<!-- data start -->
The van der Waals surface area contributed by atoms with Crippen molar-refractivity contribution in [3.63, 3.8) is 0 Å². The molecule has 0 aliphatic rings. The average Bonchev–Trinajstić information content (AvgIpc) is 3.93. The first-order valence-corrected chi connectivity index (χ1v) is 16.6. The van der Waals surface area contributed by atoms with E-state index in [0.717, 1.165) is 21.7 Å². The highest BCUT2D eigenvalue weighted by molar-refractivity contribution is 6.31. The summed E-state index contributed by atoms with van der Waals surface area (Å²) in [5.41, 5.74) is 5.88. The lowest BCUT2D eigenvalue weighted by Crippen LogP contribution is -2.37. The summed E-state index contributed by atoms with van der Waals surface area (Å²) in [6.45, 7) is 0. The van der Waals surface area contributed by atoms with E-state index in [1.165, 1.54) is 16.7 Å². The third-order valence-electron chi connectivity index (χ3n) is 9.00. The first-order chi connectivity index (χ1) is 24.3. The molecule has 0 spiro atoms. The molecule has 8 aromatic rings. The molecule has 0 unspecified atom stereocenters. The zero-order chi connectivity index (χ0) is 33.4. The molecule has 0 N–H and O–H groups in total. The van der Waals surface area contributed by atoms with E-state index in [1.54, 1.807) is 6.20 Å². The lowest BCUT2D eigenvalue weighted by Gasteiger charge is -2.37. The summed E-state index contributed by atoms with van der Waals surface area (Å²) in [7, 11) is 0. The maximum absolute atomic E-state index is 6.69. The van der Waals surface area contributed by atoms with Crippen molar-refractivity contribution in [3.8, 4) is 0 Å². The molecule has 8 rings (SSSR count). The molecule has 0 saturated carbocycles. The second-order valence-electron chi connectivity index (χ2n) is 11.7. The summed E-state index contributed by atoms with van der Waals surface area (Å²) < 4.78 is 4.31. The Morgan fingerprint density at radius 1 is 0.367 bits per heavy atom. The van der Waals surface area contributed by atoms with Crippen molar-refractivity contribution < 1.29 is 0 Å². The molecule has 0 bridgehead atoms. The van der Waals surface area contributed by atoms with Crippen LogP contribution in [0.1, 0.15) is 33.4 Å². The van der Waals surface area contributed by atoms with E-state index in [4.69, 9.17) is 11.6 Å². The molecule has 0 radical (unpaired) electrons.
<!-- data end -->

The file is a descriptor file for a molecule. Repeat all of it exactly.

The van der Waals surface area contributed by atoms with Crippen molar-refractivity contribution in [3.63, 3.8) is 0 Å². The molecule has 0 aliphatic rings. The average Bonchev–Trinajstić information content (AvgIpc) is 3.93. The first-order valence-corrected chi connectivity index (χ1v) is 16.6. The van der Waals surface area contributed by atoms with E-state index in [0.717, 1.165) is 21.7 Å². The highest BCUT2D eigenvalue weighted by molar-refractivity contribution is 6.31. The summed E-state index contributed by atoms with van der Waals surface area (Å²) in [5.41, 5.74) is 5.88. The lowest BCUT2D eigenvalue weighted by Crippen LogP contribution is -2.37. The summed E-state index contributed by atoms with van der Waals surface area (Å²) in [6.45, 7) is 0. The van der Waals surface area contributed by atoms with E-state index in [1.165, 1.54) is 16.7 Å². The third-order valence-electron chi connectivity index (χ3n) is 9.00. The first-order chi connectivity index (χ1) is 24.3. The molecule has 0 spiro atoms. The molecule has 8 aromatic rings. The molecule has 0 unspecified atom stereocenters. The zero-order chi connectivity index (χ0) is 33.4. The molecule has 0 N–H and O–H groups in total. The van der Waals surface area contributed by atoms with E-state index in [1.54, 1.807) is 6.20 Å². The lowest BCUT2D eigenvalue weighted by Gasteiger charge is -2.37. The summed E-state index contributed by atoms with van der Waals surface area (Å²) in [7, 11) is 0. The maximum absolute atomic E-state index is 6.69. The van der Waals surface area contributed by atoms with Crippen molar-refractivity contribution in [3.8, 4) is 0 Å². The molecule has 8 rings (SSSR count). The molecule has 0 saturated carbocycles. The second-order valence-electron chi connectivity index (χ2n) is 11.7. The summed E-state index contributed by atoms with van der Waals surface area (Å²) < 4.78 is 4.31. The Morgan fingerprint density at radius 1 is 0.367 bits per heavy atom. The van der Waals surface area contributed by atoms with Crippen molar-refractivity contribution < 1.29 is 0 Å². The molecule has 0 bridgehead atoms. The van der Waals surface area contributed by atoms with Crippen LogP contribution in [0.1, 0.15) is 33.4 Å². The van der Waals surface area contributed by atoms with E-state index in [4.69, 9.17) is 11.6 Å². The molecule has 0 radical (unpaired) electrons.